The concept is a bit mystical, a little unsettling, and no doubt a glimpse into the world to come: shopping without any cash or credit cards, just a smartphone. It's possible already at thousands of stores, via mobile payment apps that let you make purchases with your phone. It can be as simple as scanning a barcode on the screen, tapping your device on a receiver at the register, or even just stating your name. These services raise a lot of questions, and of course, being Cheapism, we couldn't help but ask this one: Can any of them save you money? Let's take a look at some of the top players.
Google's system is limited by the fact that you need to own a select Android device in order to download the payment app. However, Google Wallet is accepted at hundreds of thousands of merchants, including many big names. To make a payment with your phone, you simply hold it against a payment terminal at the register. Google Wallet offers deals such as 15% off a purchase and exclusive offers such as $2 smoothies at Jamba Juice. You can also link a store's rewards card to your Google Wallet account to collect points while you shop.
Pay With Square.
You may have heard of Square's eponymous card reader, or even come across one of the 300,000-plus merchants who attach the small device to an iPhone, iPad, or Android phone to accept credit card payments. Square has also released a consumer-facing payment app called Pay With Square, which lets iPhone and Android users make purchases simply by stating their names. Participating merchants can see your profile picture when you check in using the app and match the photo to your face when you arrive at the counter. The network of merchants is growing and a recent deal with Starbucks means you'll soon be able to pay for a venti latte without your wallet. Some Square merchants offer first-time-customer incentives and punch-card-like rewards.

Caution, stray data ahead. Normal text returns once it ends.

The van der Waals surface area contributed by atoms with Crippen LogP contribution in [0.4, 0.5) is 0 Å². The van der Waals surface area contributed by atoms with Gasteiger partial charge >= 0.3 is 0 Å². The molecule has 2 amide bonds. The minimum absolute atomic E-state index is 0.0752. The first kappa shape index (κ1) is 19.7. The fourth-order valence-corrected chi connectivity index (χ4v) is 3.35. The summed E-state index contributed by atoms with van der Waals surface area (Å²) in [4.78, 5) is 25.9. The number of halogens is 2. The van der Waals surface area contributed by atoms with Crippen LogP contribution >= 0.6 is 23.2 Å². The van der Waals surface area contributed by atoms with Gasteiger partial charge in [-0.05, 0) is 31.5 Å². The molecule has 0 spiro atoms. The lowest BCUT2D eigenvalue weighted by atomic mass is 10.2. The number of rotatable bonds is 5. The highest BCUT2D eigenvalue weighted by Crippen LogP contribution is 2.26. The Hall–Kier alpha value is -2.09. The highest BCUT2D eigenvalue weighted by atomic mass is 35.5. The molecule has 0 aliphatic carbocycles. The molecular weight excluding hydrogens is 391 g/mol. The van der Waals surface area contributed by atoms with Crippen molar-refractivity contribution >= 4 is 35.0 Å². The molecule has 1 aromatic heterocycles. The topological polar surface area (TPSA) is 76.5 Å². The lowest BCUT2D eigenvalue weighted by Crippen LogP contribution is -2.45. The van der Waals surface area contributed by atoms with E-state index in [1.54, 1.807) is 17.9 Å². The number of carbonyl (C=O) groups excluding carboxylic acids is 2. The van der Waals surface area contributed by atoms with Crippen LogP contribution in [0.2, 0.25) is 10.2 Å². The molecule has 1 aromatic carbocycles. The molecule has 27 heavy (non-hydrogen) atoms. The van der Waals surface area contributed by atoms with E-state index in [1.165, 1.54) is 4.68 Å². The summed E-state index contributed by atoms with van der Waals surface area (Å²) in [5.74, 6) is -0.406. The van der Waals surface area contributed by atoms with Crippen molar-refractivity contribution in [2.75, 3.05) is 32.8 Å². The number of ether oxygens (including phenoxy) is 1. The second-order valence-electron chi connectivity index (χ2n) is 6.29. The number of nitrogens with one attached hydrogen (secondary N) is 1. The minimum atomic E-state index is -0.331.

On the merchant side, PayPal Here is markedly similar to Square: A triangular card reader attaches to a mobile device, allowing just about anyone to accept credit card payments. Participating merchants can identify customers who check in on their phones using the PayPal app so they can complete a purchase with PayPal. With the company's in-store checkout service, you don't even need to have your phone with you to make a purchase. Just enter your mobile phone number and a PIN you set up in advance. PayPal automatically applies any offers or coupons during the transaction. PayPal has focused on an initial group of national retailers such as Home Depot but will expand to millions more next year, thanks to a recent deal with credit card issuer Discover.
LevelUp is a payment system supported by more than 3,000 U.S. merchants so far. The payment app lets consumers make purchases using an Apple, Android, or BlackBerry device and rewards loyal customers with credit toward future purchases. The merchant scans a unique QR code displayed on a mobile device to charge a linked credit card. LevelUp gives consumers a few bonus dollars to spend on their first purchase at each merchant and rewards repeat business with more credit.
Often the reward amounts to 10% back -- $2 of free credit after you spend $20, for example.
Given the number of merchants signed up and compatibility with both iPhones and Android devices, Square has perhaps the most convenient payment app. However, LevelUp looks like the best choice for consumers willing to try paying with their phones to save money. The company's founder told Business Insider that 98 percent of participating merchants run promotions. If you do decide to use LevelUp, make sure you search for a promo code that will start you off with a little bit of extra free credit. And be wary of the pull that rewards can have on your spending habits. It doesn't make sense to go out of your way to spend $20 somewhere just to get $2 of credit.
These services also disconnect you from a physical method of payment such as cash or even a credit card, making it easier to spend without thinking. Pulling out a bill does take a little extra time, but having to look President Jackson in the face before handing him over may not be a bad thing. Although these payment apps don't store credit card information on your phone, and you are protected by credit card fraud protection, we suggest you create a PIN when possible for a bit of extra security.